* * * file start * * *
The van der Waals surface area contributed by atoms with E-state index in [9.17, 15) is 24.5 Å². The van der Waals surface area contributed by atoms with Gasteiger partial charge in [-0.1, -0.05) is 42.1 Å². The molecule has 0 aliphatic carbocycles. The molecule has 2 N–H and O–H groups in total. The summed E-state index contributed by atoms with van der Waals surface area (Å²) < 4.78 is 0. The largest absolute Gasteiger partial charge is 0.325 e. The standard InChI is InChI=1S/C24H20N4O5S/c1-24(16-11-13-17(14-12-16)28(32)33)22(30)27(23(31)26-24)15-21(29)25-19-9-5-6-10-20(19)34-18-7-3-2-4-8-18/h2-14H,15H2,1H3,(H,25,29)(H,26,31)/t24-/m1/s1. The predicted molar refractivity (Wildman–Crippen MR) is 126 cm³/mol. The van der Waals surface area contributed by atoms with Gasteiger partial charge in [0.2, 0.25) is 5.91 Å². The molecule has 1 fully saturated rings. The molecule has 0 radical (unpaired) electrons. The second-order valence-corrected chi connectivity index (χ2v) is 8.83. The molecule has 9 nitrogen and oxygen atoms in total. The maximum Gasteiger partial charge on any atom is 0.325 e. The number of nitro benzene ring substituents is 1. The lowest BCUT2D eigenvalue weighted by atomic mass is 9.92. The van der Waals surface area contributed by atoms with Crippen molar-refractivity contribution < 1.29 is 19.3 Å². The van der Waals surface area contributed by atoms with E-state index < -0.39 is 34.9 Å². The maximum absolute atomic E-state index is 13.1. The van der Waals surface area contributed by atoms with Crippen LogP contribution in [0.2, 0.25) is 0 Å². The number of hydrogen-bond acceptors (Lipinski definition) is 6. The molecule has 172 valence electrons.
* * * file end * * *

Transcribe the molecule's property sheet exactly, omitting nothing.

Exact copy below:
The van der Waals surface area contributed by atoms with E-state index in [9.17, 15) is 24.5 Å². The van der Waals surface area contributed by atoms with Gasteiger partial charge in [-0.1, -0.05) is 42.1 Å². The molecule has 0 aliphatic carbocycles. The molecule has 2 N–H and O–H groups in total. The summed E-state index contributed by atoms with van der Waals surface area (Å²) < 4.78 is 0. The largest absolute Gasteiger partial charge is 0.325 e. The standard InChI is InChI=1S/C24H20N4O5S/c1-24(16-11-13-17(14-12-16)28(32)33)22(30)27(23(31)26-24)15-21(29)25-19-9-5-6-10-20(19)34-18-7-3-2-4-8-18/h2-14H,15H2,1H3,(H,25,29)(H,26,31)/t24-/m1/s1. The predicted molar refractivity (Wildman–Crippen MR) is 126 cm³/mol. The van der Waals surface area contributed by atoms with Gasteiger partial charge in [0.2, 0.25) is 5.91 Å². The molecule has 1 fully saturated rings. The molecule has 0 radical (unpaired) electrons. The second-order valence-corrected chi connectivity index (χ2v) is 8.83. The molecule has 9 nitrogen and oxygen atoms in total. The maximum Gasteiger partial charge on any atom is 0.325 e. The number of nitro benzene ring substituents is 1. The lowest BCUT2D eigenvalue weighted by atomic mass is 9.92. The van der Waals surface area contributed by atoms with Crippen molar-refractivity contribution < 1.29 is 19.3 Å². The van der Waals surface area contributed by atoms with E-state index < -0.39 is 34.9 Å². The maximum absolute atomic E-state index is 13.1. The van der Waals surface area contributed by atoms with Crippen LogP contribution in [0.2, 0.25) is 0 Å². The number of hydrogen-bond acceptors (Lipinski definition) is 6. The molecule has 172 valence electrons.